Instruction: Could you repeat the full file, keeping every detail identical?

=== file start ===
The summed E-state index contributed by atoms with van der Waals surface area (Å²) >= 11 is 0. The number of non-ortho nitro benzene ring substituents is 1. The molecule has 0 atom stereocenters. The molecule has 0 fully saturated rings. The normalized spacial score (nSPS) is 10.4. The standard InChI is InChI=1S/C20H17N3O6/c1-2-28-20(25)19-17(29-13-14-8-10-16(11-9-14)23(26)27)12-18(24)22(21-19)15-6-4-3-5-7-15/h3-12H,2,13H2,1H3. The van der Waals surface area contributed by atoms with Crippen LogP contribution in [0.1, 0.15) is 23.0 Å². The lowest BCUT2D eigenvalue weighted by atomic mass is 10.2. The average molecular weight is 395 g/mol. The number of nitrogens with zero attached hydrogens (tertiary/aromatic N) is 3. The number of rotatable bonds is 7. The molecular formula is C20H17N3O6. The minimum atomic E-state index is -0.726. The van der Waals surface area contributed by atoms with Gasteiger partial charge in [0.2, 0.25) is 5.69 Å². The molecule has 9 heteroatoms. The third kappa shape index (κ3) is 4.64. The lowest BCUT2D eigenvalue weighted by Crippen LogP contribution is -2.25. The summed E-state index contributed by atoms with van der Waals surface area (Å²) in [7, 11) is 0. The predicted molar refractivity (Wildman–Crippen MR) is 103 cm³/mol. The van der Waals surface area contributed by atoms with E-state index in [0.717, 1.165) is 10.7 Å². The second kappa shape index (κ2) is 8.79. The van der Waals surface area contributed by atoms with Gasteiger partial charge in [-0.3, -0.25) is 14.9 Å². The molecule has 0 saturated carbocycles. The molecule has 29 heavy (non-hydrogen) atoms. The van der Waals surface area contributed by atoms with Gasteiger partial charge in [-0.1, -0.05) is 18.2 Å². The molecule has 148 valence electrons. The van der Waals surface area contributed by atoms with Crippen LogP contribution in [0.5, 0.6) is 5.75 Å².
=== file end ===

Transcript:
The summed E-state index contributed by atoms with van der Waals surface area (Å²) >= 11 is 0. The number of non-ortho nitro benzene ring substituents is 1. The molecule has 0 atom stereocenters. The molecule has 0 fully saturated rings. The normalized spacial score (nSPS) is 10.4. The standard InChI is InChI=1S/C20H17N3O6/c1-2-28-20(25)19-17(29-13-14-8-10-16(11-9-14)23(26)27)12-18(24)22(21-19)15-6-4-3-5-7-15/h3-12H,2,13H2,1H3. The van der Waals surface area contributed by atoms with Crippen LogP contribution in [0.1, 0.15) is 23.0 Å². The lowest BCUT2D eigenvalue weighted by atomic mass is 10.2. The average molecular weight is 395 g/mol. The number of nitrogens with zero attached hydrogens (tertiary/aromatic N) is 3. The number of rotatable bonds is 7. The molecular formula is C20H17N3O6. The minimum atomic E-state index is -0.726. The van der Waals surface area contributed by atoms with Gasteiger partial charge in [0.2, 0.25) is 5.69 Å². The molecule has 9 heteroatoms. The third kappa shape index (κ3) is 4.64. The lowest BCUT2D eigenvalue weighted by Crippen LogP contribution is -2.25. The summed E-state index contributed by atoms with van der Waals surface area (Å²) in [7, 11) is 0. The predicted molar refractivity (Wildman–Crippen MR) is 103 cm³/mol. The van der Waals surface area contributed by atoms with E-state index in [0.717, 1.165) is 10.7 Å². The second kappa shape index (κ2) is 8.79. The van der Waals surface area contributed by atoms with Gasteiger partial charge in [-0.3, -0.25) is 14.9 Å². The molecule has 0 saturated carbocycles. The molecule has 29 heavy (non-hydrogen) atoms. The van der Waals surface area contributed by atoms with Gasteiger partial charge in [-0.1, -0.05) is 18.2 Å². The molecule has 148 valence electrons. The van der Waals surface area contributed by atoms with Crippen LogP contribution in [0.5, 0.6) is 5.75 Å².